EPA chief Gina McCarthy has in essence admitted that our analysis of the EPA’s proposed carbon rules is correct: they are intended to boost the nuclear power industry, and are especially an effort to protect those uneconomic reactors–mostly owned by Exelon–that would close without more subsidies. However, McCarthy also demonstrated that she doesn’t know much about nuclear power or the reactors she’s trying to keep open: “There are a handful of nuclear facilities that because they are having trouble remaining competitive, they haven’t yet looked at re-licensing (to extend their operating lives). We were simply highlighting that fact,” McCarthy said at a round-table discussion with business leaders in Chicago. In fact, of the dozen or so reactors that have been publicly cited as in danger of closing because they’re losing money, only Exelon’s Clinton reactor has yet to receive a license extension. Perhaps that lack of knowledge at the top levels of the EPA is the reason the proposed rule is so inartfully worded.

In any case, McCarthy’s admission is just one more reason to make sure the largest possible response is provided to the EPA. The first step is signing and spreading the word about the NIRS/CREDOMobilize petition here. The next step is to begin organizing to attend, speak out and protest at the four public meetings EPA is setting up for public comment.  Continue reading

Nuclear Newsreel, Tuesday, May 13, 2014

The existing Turkey Point facility consists of two reactors, two gas/oil plants and one combined cycle natural gas plant. But FPL is considering adding two new reactors to the site.

The existing Turkey Point facility consists of two reactors, two gas/oil plants and one combined cycle natural gas plant. But FPL is considering adding two new reactors to the site.

A hearing is being held today in Florida on whether FPL should be allowed to build two new reactors at its Turkey Point site near Miami. The hearing is for a state permit, FPL would still need a license from the NRC to be able to build. And FPL has said it hasn’t decided yet whether it wants to build the reactors, which would be expected to cost about $18 Billion. An FPL spokesperson made the astonishing claim that the reactors would save $170 billion in fuel costs over natural gas over the next 60 years; we guess FPL alone has the crystal ball that can predict natural gas prices over that period, not to mention its certainty that the unbuilt reactors would receive a license extension to operate that long.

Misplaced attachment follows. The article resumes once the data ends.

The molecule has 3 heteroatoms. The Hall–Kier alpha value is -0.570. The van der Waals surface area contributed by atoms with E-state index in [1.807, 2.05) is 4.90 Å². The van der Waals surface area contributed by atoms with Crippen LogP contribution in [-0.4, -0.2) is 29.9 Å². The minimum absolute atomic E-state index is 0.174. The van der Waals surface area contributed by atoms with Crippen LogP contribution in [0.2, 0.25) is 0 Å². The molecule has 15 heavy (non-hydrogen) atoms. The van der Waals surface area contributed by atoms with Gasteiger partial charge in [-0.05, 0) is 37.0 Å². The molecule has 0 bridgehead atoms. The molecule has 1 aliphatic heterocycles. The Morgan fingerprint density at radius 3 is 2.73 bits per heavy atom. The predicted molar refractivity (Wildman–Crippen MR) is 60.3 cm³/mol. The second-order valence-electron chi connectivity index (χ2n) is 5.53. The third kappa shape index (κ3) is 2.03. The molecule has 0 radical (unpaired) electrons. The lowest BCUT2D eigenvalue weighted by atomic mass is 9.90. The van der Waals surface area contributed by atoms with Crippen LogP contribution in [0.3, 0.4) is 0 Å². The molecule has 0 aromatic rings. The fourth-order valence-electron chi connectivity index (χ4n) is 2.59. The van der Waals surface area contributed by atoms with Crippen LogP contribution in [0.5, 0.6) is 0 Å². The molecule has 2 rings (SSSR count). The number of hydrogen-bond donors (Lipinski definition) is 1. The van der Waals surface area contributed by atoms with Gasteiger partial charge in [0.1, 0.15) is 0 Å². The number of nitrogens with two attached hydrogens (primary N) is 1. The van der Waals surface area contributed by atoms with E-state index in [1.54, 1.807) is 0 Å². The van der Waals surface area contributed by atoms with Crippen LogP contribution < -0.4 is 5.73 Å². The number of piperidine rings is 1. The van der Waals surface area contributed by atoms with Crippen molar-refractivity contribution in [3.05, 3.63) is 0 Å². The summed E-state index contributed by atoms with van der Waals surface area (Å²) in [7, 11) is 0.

And, of course, the fuel cost savings over solar, wind and energy efficiency, the alternatives being promoted by Turkey Point opponents in The Sunshine State, would be a negative number. Then there’s that little matter of climate change, with Miami being one of the most vulnerable cities in the U.S. to climate-induced disaster.

Continue reading

NRC sends mixed signals on foreign involvement in U.S. reactors

The existing reactors at South Texas. NRG had wanted to build two more, but has dropped that idea--now only Toshiba thinks it's a good idea.

The existing reactors at South Texas. NRG Energy had wanted to build two more at the site, but has dropped that idea–now only Toshiba thinks it’s a good idea.

Different parts of the Nuclear Regulatory Commission took opposite positions this month on how the agency will enforce its Atomic Energy Act-mandated rules prohibiting “foreign ownership, control or domination” of U.S. nuclear reactors, known as FOCD in agency parlance.

The NRC staff had joined with intervenors, including the SEED Coalition and Public Citizen Texas, challenging the license of the proposed South Texas nuclear project, which is owned by a consortium called NINA (Nuclear Innovation North America), which is composed of NRG Energy and Toshiba. Tokyo Electric Power originally was a member of the consortium but was forced to drop out of the project after the onset of the Fukushima nuclear disaster. But NRG Energy–the lead partner at the time–also said it was dropping out of the project and stopped providing any funding for it after spending some $480 million in its initial stages. That left Toshiba holding the bag and keeping the project’s funding going. But although it stopped funding the project, NRG never formally left the consortium even though its CEO, David Crane–hardly an anti-nuclear advocate–has said repeatedly in public that no new reactors will be built in deregulated markets like Texas.

Continue reading